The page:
Raid on Muslims in St. Petersburg

On 8 February, Federal Security Service forces and special police units blocked off the Apraksin Dvor market halls in St. Petersburg, where an unofficial mosque was located. The official purpose of this large-scale action was to search for persons wanted in connection with an ongoing investigation into incitement to terrorism and religious hatred.Around 700 Muslims participating in Friday prayers had their documents checked, and 271 people were arrested, including citizens of Azerbaijan, Tajikistan and Uzbekistan, as well as one Egyptian and one citizen of Afghanistan. About a dozen foreigners who had violated Russian migration laws were detained for deportation. The only arrestee named was Murat Sarbashev, a native of Kabardino-Balkaria in Russia’s North Caucasus, who had allegedly posted extremist content on social networking sites.




  • According to press leaks, Sarbashev belonged to the extremist Muslim community Peterburgsky Jamaat; the raid also allegedly targeted emissaries recruiting young people to join terrorist training camps located in Arab states (the Investigative Committee refused to comment on this speculation). However, it is possible that these leaks came from the institutions of force, who may have been trying to explain the unimpressive results of the operation – only one person was arrested who had officially been on the ‘wanted’ list.
  • It seems more likely that the action was the result of pressure put on the authorities by representatives of official Islam, who are disturbed by the increasing popularity of radical Salafism; the Mufti of St. Petersburg and North-West Russia discussed this recently with the presidential representative for this federal district. In addition, there are indications that there was a business subtext to the case. The day before the raid, the St. Petersburg city authorities decided not to renew an investment contract with Glavstroy SPb, a company which had planned to build a complex of hotels and business centres on the site of Apraksin Dvor, a 12-hectare area in the city centre where predominantly immigrants have been trading and living since the mid-1990s.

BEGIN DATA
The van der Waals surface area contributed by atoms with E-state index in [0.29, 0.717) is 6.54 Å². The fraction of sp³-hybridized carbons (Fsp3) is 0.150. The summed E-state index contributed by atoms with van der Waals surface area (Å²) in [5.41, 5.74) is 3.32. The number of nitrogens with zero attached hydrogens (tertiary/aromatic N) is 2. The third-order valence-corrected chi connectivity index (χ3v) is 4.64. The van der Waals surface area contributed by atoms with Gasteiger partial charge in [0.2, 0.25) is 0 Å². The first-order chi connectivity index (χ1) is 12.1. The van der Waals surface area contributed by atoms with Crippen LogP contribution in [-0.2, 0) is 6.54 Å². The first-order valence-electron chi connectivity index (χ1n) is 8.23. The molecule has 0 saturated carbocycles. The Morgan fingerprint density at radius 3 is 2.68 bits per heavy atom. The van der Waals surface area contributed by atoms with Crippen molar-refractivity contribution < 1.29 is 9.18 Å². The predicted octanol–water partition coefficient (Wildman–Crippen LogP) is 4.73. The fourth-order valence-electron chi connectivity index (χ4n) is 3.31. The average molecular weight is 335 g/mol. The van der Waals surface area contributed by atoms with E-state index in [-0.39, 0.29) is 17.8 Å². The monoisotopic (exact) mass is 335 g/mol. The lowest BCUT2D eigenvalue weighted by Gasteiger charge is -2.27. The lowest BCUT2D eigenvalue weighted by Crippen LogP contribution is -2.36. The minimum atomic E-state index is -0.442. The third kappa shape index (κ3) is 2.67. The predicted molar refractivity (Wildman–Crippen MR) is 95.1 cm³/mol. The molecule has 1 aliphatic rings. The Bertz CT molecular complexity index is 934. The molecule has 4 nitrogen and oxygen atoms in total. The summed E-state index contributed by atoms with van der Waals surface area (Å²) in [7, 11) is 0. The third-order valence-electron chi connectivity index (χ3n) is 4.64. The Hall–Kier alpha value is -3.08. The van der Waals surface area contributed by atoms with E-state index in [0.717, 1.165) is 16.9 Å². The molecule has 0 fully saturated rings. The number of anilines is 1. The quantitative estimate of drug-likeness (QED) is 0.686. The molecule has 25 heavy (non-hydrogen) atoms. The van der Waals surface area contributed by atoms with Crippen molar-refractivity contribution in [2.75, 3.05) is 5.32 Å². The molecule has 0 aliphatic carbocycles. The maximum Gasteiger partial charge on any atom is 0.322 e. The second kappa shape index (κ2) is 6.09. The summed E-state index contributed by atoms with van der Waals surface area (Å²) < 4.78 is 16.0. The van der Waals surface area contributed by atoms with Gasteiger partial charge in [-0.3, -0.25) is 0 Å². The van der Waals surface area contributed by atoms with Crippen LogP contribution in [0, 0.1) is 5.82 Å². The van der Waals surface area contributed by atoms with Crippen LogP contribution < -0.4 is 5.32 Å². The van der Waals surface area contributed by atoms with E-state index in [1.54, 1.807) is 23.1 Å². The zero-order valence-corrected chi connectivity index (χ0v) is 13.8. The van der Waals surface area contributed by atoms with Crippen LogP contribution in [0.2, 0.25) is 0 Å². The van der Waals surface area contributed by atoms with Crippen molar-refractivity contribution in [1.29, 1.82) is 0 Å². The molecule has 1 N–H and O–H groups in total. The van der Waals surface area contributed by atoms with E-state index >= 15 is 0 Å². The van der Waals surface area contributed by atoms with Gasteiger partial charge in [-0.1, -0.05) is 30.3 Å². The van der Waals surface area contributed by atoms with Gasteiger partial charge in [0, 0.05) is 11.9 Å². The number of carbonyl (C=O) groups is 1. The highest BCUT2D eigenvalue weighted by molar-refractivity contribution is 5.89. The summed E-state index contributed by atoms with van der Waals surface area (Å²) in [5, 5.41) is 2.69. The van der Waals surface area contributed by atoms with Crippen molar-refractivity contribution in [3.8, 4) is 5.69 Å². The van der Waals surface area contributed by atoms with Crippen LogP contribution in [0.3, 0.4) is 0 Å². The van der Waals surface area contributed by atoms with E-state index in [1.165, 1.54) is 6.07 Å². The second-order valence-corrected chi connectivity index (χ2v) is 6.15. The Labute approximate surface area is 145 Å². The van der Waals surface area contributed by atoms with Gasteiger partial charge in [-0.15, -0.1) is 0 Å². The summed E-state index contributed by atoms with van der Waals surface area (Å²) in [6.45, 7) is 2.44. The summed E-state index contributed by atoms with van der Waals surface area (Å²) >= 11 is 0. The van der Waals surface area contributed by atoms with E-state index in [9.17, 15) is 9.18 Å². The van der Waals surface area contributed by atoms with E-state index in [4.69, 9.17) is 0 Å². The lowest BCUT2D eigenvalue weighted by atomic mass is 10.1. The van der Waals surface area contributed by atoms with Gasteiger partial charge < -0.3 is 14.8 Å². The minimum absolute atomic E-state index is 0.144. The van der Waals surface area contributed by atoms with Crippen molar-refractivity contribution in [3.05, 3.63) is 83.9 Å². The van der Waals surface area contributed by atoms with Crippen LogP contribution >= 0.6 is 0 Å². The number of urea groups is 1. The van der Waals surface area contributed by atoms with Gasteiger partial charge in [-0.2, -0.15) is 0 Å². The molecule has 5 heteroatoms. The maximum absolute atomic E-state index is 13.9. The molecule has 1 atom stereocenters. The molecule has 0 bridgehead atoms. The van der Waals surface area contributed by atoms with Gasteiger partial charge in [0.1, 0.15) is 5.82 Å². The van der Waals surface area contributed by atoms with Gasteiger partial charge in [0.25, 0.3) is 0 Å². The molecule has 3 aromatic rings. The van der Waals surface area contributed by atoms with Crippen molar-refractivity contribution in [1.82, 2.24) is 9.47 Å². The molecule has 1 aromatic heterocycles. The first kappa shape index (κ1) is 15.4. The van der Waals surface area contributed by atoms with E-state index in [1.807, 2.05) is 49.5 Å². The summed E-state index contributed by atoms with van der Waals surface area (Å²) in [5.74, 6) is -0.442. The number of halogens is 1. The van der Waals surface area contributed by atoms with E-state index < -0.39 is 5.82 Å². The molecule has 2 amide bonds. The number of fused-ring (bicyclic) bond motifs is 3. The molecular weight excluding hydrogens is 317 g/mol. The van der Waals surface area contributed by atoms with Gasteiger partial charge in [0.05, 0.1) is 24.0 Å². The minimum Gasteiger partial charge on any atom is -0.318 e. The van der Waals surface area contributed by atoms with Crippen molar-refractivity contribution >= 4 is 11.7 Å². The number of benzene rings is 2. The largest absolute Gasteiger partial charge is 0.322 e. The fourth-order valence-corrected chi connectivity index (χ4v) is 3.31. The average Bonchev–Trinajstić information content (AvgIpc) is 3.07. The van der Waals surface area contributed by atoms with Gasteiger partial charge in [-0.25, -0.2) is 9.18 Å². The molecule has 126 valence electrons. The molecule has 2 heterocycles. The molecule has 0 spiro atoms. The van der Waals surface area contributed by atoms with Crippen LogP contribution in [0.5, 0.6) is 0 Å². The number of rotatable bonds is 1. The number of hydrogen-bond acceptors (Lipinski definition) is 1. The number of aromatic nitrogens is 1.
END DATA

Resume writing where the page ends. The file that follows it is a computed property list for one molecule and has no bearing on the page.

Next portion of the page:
• Regardless of the real reasons, the spectacular nature of the raid (i.e. the scale of the operation and the way it was ‘sold’ in the media) met the expectations of ethnic Russians who are concerned about the rising number of immigrants, and see them as a security risk. On top of the five million inhabitants of St. Petersburg, there are, according to estimates, up to one million non-residents (mainly from countries of the former USSR). Across Russia there may be at least ten million migrants, and according to the Federal Migration Service, there are 3.5 million illegal residents.
  • Illegal migration is occasionally accompanied by Islamic radicalism, which is becoming a problem not only in the traditionally Muslim North Caucasus and the more secularised Tatarstan and Bashkortostan, but also in central Russia and Siberia. Fundamentalist ideas are gaining popularity there, particularly among immigrants uprooted from their communities, but also among groups of ethnic Russian youth. At this stage, it is difficult to estimate the number of followers of radical movements, but in the face of the trends outlined above, we may assume that it will grow.